Studies towards the synthesis of polyhydroxyxanthones with potential antioxidant activity Conference Paper uri icon


  • Xanthones are a class of aromatic oxygen-containing compounds commonly occurring in a few higher plant families such as the Guttiferae and Gentianaceae.1 The significance of these compounds is due to the important biological functions they play in Nature, but also because certain derivatives have been used as drugs, biocides or food additives. In this broad spectrum of biological applications special mention deserves the antioxidant activity being exemplified for several derivatives by their action as free radical scavengers, inhibitors of lipid peroxidation and metal chelators.2 Considering the promising studies in this area we are interested in the design of new and effective radical scavengers using a xanthone scaffold. In this context, a large number of hydroxy-2,3-diaryl-9H-xanthen-9-ones 1a-i have been synthesized by two different approaches, starting from 3-bromo-2-methyl-4H-chromen-4-one 2 and from (E)-3-bromo-2-styryl-4H-chromen-4-ones 3a-c.3 The former method involves Heck reactions of bromo derivative 2 and styrenes 4a-c, leading to (E)-2-methyl-3-styryl-4H-chromen-4-ones 5a-c; these condensed with benzaldehyde give (E,E)-2,3-distyryl-4H-chromen-4-ones 6a-c, which led to the desired 2,3-diaryl-9H-xanthen-9-ones 7a-c in refluxing 1,2,4-trichlorobenzene. An alternative and more general method involves the Heck reaction of (E)-3-bromo-2-styryl-4H-chromen-4-ones 3a-c as aryl halides and styrenes 4a-c as alkenes. This method was extended to 3-bromochromones bearing methoxy-substituents in their A ring.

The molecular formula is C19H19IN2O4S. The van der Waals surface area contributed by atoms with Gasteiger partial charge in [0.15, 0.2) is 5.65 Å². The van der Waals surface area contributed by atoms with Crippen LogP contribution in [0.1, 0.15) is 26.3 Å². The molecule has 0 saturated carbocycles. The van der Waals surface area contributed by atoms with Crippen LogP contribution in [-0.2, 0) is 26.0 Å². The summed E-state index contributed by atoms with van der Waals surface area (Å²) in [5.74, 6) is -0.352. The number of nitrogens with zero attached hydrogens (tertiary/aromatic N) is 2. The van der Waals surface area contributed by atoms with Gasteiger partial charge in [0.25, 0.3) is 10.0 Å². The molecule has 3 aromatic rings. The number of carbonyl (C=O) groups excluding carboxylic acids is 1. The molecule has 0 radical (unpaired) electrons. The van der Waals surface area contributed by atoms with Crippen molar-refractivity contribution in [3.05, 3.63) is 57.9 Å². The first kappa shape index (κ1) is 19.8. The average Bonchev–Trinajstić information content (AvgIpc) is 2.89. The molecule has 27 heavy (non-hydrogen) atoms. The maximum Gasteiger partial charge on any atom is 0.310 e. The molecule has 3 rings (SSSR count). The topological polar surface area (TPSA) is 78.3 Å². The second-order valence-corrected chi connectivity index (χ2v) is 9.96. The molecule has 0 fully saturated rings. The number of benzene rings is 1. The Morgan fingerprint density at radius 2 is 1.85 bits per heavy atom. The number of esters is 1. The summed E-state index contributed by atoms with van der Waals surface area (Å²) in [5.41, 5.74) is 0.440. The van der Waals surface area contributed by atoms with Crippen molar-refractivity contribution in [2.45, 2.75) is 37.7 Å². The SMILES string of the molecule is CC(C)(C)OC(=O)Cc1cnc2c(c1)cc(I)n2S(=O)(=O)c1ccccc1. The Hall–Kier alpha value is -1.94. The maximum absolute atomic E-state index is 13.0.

publication date

  • January 1, 2010